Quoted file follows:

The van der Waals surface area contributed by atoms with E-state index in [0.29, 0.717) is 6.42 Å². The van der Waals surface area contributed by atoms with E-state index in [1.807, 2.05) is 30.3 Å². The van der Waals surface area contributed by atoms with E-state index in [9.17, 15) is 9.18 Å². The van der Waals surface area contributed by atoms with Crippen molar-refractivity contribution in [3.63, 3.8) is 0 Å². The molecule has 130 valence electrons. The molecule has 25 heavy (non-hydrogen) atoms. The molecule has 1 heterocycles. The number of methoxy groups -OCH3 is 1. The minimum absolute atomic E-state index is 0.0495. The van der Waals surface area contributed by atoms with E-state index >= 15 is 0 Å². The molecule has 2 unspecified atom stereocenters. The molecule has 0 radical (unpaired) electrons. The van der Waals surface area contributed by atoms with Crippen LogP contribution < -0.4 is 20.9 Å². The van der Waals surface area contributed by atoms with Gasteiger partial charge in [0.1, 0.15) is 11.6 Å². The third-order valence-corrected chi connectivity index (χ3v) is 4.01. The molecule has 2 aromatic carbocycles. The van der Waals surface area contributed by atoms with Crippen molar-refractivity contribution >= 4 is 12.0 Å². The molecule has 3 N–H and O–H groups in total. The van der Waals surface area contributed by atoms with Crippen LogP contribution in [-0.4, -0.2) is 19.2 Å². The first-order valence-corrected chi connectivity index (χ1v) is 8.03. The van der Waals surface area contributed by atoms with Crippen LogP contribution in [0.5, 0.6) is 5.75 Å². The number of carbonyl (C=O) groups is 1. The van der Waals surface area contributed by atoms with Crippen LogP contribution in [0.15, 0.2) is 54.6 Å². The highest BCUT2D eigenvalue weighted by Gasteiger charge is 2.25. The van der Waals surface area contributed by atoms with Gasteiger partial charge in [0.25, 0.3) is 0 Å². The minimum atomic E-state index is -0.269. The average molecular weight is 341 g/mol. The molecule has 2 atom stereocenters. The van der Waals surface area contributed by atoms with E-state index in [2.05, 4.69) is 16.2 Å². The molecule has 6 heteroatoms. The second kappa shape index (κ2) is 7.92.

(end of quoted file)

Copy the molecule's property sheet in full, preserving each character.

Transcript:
The van der Waals surface area contributed by atoms with E-state index in [0.29, 0.717) is 6.42 Å². The van der Waals surface area contributed by atoms with E-state index in [1.807, 2.05) is 30.3 Å². The van der Waals surface area contributed by atoms with E-state index in [9.17, 15) is 9.18 Å². The van der Waals surface area contributed by atoms with Crippen molar-refractivity contribution in [3.63, 3.8) is 0 Å². The molecule has 130 valence electrons. The molecule has 25 heavy (non-hydrogen) atoms. The molecule has 1 heterocycles. The number of methoxy groups -OCH3 is 1. The minimum absolute atomic E-state index is 0.0495. The van der Waals surface area contributed by atoms with E-state index >= 15 is 0 Å². The molecule has 2 unspecified atom stereocenters. The molecule has 0 radical (unpaired) electrons. The van der Waals surface area contributed by atoms with Crippen LogP contribution < -0.4 is 20.9 Å². The van der Waals surface area contributed by atoms with Gasteiger partial charge in [0.1, 0.15) is 11.6 Å². The third-order valence-corrected chi connectivity index (χ3v) is 4.01. The molecule has 2 aromatic carbocycles. The van der Waals surface area contributed by atoms with Crippen molar-refractivity contribution >= 4 is 12.0 Å². The molecule has 3 N–H and O–H groups in total. The van der Waals surface area contributed by atoms with Crippen LogP contribution in [-0.4, -0.2) is 19.2 Å². The first-order valence-corrected chi connectivity index (χ1v) is 8.03. The van der Waals surface area contributed by atoms with Crippen LogP contribution in [0.5, 0.6) is 5.75 Å². The number of carbonyl (C=O) groups is 1. The van der Waals surface area contributed by atoms with Crippen LogP contribution in [0.15, 0.2) is 54.6 Å². The highest BCUT2D eigenvalue weighted by Gasteiger charge is 2.25. The van der Waals surface area contributed by atoms with Gasteiger partial charge in [0.25, 0.3) is 0 Å². The minimum atomic E-state index is -0.269. The average molecular weight is 341 g/mol. The molecule has 2 atom stereocenters. The van der Waals surface area contributed by atoms with E-state index in [2.05, 4.69) is 16.2 Å². The molecule has 6 heteroatoms. The second kappa shape index (κ2) is 7.92.